A page in history is turning at Radio-Canada with the departure, on Saturday, of Joël Le Bigot, the established king of the weekend airwaves for nearly 25 years. The excitement was palpable in the ICI Première studios, where many of his former collaborators had gathered to pay tribute to the “last of the intractable”. And yet, the rebellious entertainer has always steered clear of the media world, which he unashamedly criticizes.
After more than 50 years of career, Joël Le Bigot has come to the conclusion that the information environment has not evolved for the better. He hates social media, he avoids continuous news channels, but most of all he abhors political correctness. The 76-year-old presenter fears that his successors will never be able to aspire to the freedom of tone that has been his leitmotiv throughout his life. Who would manage to stand up to the bosses without enjoying the popularity rating that Joël Le Bigot had?
“I never stopped talking, even though I know it upset management. Annoying management was actually a pleasure for me. But now, the animators are under surveillance”, she laments with the brio that we know her from.
Joël Le Bigot does not forgive Radio-Canada, which he accuses of having moved away from its international mandate in recent decades. On a day-to-day basis, too much importance is given to news that, in his opinion, is not. The news, the semantic debates and other Byzantine controversies that go on for days, Joël Le Bigot has never given importance to them.
This staunch nationalist, who makes no secret of having voted Yes in 1980 and 1995, also questions the public broadcaster’s pan-Canadian mandate, which must reflect the reality of Canadians from coast to coast in its news coverage.
I never stopped being opinionated, even if I know it upset management.
“Hearing about a fake tornado for eight minutes is not news. It’s news for a minute, then we should move on to something else, international news, Africa, for example. Chris! There is a fire in Bathurst and they show it to us on television, it is not normal. Talking to us about the opioid crisis in Vancouver is fine. But why bother when someone knocks down a fire hydrant in Alberta? Joël Le Bigot is carried away by this gritty humor that his listeners have come to appreciate.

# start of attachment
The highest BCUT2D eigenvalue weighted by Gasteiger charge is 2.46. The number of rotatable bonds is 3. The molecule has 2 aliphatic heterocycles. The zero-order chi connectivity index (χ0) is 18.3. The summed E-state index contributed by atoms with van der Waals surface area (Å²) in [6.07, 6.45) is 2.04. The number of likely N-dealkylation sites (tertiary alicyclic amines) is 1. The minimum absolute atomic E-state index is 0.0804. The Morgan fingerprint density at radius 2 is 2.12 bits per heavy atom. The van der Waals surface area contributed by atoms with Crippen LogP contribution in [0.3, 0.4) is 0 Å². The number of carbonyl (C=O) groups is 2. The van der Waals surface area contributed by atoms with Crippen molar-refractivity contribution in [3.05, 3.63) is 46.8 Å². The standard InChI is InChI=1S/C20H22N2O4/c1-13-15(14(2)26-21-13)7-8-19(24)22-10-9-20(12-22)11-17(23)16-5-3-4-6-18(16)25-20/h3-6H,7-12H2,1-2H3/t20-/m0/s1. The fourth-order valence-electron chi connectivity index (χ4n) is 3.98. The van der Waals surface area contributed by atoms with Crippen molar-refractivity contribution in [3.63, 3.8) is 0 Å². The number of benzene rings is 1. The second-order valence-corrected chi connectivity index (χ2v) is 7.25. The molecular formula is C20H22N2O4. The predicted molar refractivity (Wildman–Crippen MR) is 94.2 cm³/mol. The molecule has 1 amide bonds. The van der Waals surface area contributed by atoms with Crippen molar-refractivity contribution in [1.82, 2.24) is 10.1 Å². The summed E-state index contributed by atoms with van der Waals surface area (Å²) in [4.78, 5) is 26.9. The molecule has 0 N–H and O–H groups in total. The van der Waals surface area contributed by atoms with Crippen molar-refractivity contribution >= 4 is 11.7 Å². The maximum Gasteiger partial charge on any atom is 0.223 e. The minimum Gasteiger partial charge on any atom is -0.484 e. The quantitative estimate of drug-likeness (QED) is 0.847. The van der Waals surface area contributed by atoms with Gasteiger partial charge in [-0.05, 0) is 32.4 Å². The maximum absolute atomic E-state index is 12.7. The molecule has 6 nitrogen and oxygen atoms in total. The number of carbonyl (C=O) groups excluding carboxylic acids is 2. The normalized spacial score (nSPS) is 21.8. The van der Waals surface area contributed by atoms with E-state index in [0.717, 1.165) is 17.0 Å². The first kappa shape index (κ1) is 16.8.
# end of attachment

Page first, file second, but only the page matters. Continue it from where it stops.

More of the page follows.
However, Radio-Canada has never sought to expel him, acknowledges the new retiree. And for good reason, it allowed ICI Première to remain at the top of the Saturday morning ratings, poll after poll, for nearly a quarter of a century.
This sometimes disarming candor, which has made him successful, has nevertheless kept the government corporation’s ombudsman busy in recent years. In 2019, Joël Le Bigot was reprimanded for gloating over the murder in India of a Christian missionary at the hands of the isolated Sentinels tribe, whom he was trying to evangelize. The presenter, who has never hidden his hostility towards religions, had also been reprimanded a few years earlier for making comments suggesting there was a link between pedophilia and Islam.
“There is a good woman who complained about something I said about Islam. Just one ! If twenty people had said that she had gone too far, she would have had no problem apologizing. But with each complaint, we are only talking about one person. It is unfortunate that the ombudsman defends the interests of Radio-Canada instead of those of the public, ”insists the man who claims to have taken malicious pleasure during his career in“ always being online ”in his statement.
This style, very unique to the Radio-Canada antenna, earned him his share of detractors during his career. He has been accused of being old-fashioned, even reactionary. Lacking objectivity. Being disrespectful, especially to the women on his team.
Joël Le Bigot has always been completely indifferent to these reproaches. But among his collaborators, we know that, for some people, it was fashionable to hate the host of saturday and nothing more.
“Even though he makes fun of us, even though he can be tough and cut things off, he was always very respectful. For me he is the patriarch of radio. When I started on his show, he was scared, because he had heard all kinds of things. But it turns out that underneath the grumpy look on his face, he is someone who listens. That he leads his collaborators to be better”, corrects the cultural columnist Ariane Cipriani, much admired.
Sentiment shared by Francine Grimaldi, faithful collaborator until her retirement in 2019.
“He had the generosity to put others in the spotlight. She never bragged, even though she has a phenomenal culture. There are not many animators with such a level of knowledge anymore”, emphasizes the former columnist, who believes that Joël Le Bigot is simply irreplaceable.